A legal battle has ensued over who has legal rights to an artist’s photographic negatives. Yes, you may remember those, from pre-I-phone days. This is what they look(ed) like:
This point is important because to a layperson there is a misunderstanding over the property rights attached to a work of art. There are many, but for our particular case let’s stick with the rights over the actual artwork (the tangible rights) and the rights over its copyright (the intangible right).
Let me give an example: if an artist sells her painting to a buyer the buyer owns only the painting itself and, under US Copyright law, has limited rights as to what the buyer can legally do with the painting and the image of the painting. The buyer could not sell the image of the painting to a t-shirt company for mass production. This is of course assuming that the artist had not sold the copyright of the painting’s image to the buyer, which would then change what the buyer could do with the painting’s image, and then would depend on the nature of the agreement between the artist and the buyer. Great, you say, enough of this copyright 101 primer.
Back to our the legal battle. According to the New York Times, the dispute at issue concerns the rights to the photographic negatives as well as other works created by Vivian Maier, an artist who, like many artists, had a “real” day job, as a nanny. Maier died in 2009, nearly penniless. As you can imagine, Maier died leaving behind a treasure trove of photographic negatives, prints, home movies, as well as audio and film footage.
The dispute revolves around the question of who is the legal owner of this treasure trove, and therefore, who owns the copyrights to it.
Presently, the owner of Maier’s assets is John Maloof, a former real estate agent in Chicago who bought tens of thousands of the negatives for less than $400 in 2007. According to the Vivian Maier website, over the course of a year, Maloof managed to save about 90% of Maier’s work and accumulated “a collection of 100,000 to 150,000 negatives, more than 3,000 prints, hundreds of rolls of film, home movies, audio tape interviews, and various other items.” Another collector, Jeffrey Goldstein, salvaged most of the rest (although there is also miscellaneous material held by other owners).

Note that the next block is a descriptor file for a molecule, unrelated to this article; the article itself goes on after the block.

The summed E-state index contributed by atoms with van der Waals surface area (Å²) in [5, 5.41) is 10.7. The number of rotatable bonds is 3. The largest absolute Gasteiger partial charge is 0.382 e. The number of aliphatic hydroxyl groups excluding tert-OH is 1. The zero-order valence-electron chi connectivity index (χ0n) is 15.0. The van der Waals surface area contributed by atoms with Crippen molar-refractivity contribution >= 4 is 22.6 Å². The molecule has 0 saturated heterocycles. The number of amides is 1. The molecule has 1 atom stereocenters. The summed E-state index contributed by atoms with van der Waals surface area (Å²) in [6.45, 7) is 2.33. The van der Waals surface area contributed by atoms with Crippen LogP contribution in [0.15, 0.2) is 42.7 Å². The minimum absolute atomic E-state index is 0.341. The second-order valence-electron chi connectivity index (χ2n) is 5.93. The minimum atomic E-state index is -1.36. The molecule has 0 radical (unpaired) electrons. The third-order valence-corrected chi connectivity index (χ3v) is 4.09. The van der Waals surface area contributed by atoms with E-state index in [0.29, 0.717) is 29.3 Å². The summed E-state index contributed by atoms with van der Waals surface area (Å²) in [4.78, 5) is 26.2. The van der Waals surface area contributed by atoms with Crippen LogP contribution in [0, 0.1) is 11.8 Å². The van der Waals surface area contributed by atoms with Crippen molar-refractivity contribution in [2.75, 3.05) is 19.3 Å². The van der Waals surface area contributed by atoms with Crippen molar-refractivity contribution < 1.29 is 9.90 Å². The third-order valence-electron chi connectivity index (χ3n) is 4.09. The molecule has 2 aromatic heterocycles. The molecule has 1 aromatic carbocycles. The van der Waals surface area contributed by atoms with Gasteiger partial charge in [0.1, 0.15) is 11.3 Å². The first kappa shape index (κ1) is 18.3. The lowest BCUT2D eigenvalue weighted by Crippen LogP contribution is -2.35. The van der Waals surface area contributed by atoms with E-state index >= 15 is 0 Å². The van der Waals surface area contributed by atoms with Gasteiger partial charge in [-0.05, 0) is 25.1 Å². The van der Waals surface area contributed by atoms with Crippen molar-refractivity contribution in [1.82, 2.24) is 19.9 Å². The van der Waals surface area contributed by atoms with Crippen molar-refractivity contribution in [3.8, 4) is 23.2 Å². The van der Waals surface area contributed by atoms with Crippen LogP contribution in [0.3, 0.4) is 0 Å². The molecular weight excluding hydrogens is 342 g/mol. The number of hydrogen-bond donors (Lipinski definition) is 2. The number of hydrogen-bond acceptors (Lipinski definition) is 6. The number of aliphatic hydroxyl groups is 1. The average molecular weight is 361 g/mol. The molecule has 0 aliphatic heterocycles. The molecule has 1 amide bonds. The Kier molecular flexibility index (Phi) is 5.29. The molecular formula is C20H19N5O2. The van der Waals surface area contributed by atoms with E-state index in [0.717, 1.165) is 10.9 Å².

As reported by the Times, Maloof:
… hired genealogists to find heirs to Maier in France and eventually paid an undisclosed amount for the rights to her work to a man named Sylvain Jaussaud, whom experts identified as her closest relative, a first cousin once removed.
The problem? A photographer-lawyer, David C. Deal, took it upon himself to question Maloof’s legal ownership of the negatives and their accompanying copyrights. On his own volition and dime, Deal found what he alleges to be the true and legal heir to Maier’s negatives, and it’s not Jaussaud. What this means, in a nutshell, is that there is uncertainty as to who actually owns Maier’s work and their accompanying rights. Given that Maloof has been promoting and recently profiting from Maier’s work via exhibitions, books, and film, this legal quagmire is putting a damper on Maloof’s exploitation of Maier’s work.
Over dinner last night, a very keen artist asked me if, given the fact that Maier appears to have been photographically active from the late 1940s up until the late 1990s, some of these images would be in the public domain. A very good question indeed and worthy of a law school hypothetical. But, given the facts at hand, it does not appear that her images would be in the public domain. According to US Copyright law, if the negatives were unpublished (and that term is its own can of worms), there is still copyright protection over these images and will be for at least 70-years after Maier’s death, which means well into 2079.
For the time being, the state public administrator’s office for Cook County, in Chicago, which is charged with overseeing estates until relatives or others are approved by the courts to do so, created an estate for Maier on July 1 of this year and has sent letters to Maloof and others who sell her work advising them of possible lawsuits over Maier’s assets.
So what does this mean? Given legal quandaries such as this one, involving international parties and complex estate laws, it could take years before we have a final answer as to who the rightful owner is. It also means that the public could be denied access to Maier’s work should a new owner, one not as generous as Maloof, decide to restrict access to Maier’s works. A similar controversial situation concerns the work of Mexican architect and Pritzker Prize-winner Luis Barragán. Although his personal archive remains in Mexico, his professional archive — including the rights to Barragán’s name and works — was acquired in 1995 by Swiss furniture company Vitra under the auspices of the newly founded Barragan Foundation located in Birsfelden, Switzerland. Artist Jill Magid developed an art project concerning this acquisition, inquiring as to the ethics of a private and non-Mexican corporation owning an artist’s oeuvre while simultaneously restricting access to Barragán’s copyrighted works.
One can only hope that the parties and lawyers involved take a creative and productive approach to resolving this matter, and that they consider not simply the financial stakes involved, but also what the breadth, complexity and beauty of Maier’s work means to the history of photography and to the general public.